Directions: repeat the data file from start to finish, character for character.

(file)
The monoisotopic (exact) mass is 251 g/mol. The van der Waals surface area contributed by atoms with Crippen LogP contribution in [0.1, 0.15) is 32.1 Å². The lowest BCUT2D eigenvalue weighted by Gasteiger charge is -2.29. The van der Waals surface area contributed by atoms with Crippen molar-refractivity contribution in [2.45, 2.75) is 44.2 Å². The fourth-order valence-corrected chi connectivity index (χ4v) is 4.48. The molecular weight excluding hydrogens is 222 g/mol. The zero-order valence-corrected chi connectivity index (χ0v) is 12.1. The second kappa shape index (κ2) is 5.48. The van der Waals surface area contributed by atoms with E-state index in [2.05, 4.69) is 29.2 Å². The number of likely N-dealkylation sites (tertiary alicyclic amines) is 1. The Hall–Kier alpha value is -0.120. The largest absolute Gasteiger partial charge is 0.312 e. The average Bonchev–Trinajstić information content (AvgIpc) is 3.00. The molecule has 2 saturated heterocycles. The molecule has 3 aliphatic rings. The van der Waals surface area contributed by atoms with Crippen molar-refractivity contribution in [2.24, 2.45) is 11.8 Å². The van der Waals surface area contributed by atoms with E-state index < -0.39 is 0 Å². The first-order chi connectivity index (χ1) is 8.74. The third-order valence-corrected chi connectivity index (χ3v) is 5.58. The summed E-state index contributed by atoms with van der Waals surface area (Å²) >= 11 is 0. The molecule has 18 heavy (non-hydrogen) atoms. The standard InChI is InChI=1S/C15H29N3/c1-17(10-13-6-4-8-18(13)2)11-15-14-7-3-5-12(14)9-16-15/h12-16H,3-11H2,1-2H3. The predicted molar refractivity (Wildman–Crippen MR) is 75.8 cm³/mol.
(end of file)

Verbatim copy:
The monoisotopic (exact) mass is 251 g/mol. The van der Waals surface area contributed by atoms with Crippen LogP contribution in [0.1, 0.15) is 32.1 Å². The lowest BCUT2D eigenvalue weighted by Gasteiger charge is -2.29. The van der Waals surface area contributed by atoms with Crippen molar-refractivity contribution in [2.45, 2.75) is 44.2 Å². The fourth-order valence-corrected chi connectivity index (χ4v) is 4.48. The molecular weight excluding hydrogens is 222 g/mol. The zero-order valence-corrected chi connectivity index (χ0v) is 12.1. The second kappa shape index (κ2) is 5.48. The van der Waals surface area contributed by atoms with E-state index in [2.05, 4.69) is 29.2 Å². The number of likely N-dealkylation sites (tertiary alicyclic amines) is 1. The Hall–Kier alpha value is -0.120. The largest absolute Gasteiger partial charge is 0.312 e. The average Bonchev–Trinajstić information content (AvgIpc) is 3.00. The molecule has 2 saturated heterocycles. The molecule has 3 aliphatic rings. The van der Waals surface area contributed by atoms with Crippen molar-refractivity contribution in [2.24, 2.45) is 11.8 Å². The van der Waals surface area contributed by atoms with E-state index < -0.39 is 0 Å². The first-order chi connectivity index (χ1) is 8.74. The third-order valence-corrected chi connectivity index (χ3v) is 5.58. The summed E-state index contributed by atoms with van der Waals surface area (Å²) >= 11 is 0. The molecule has 18 heavy (non-hydrogen) atoms. The standard InChI is InChI=1S/C15H29N3/c1-17(10-13-6-4-8-18(13)2)11-15-14-7-3-5-12(14)9-16-15/h12-16H,3-11H2,1-2H3. The predicted molar refractivity (Wildman–Crippen MR) is 75.8 cm³/mol.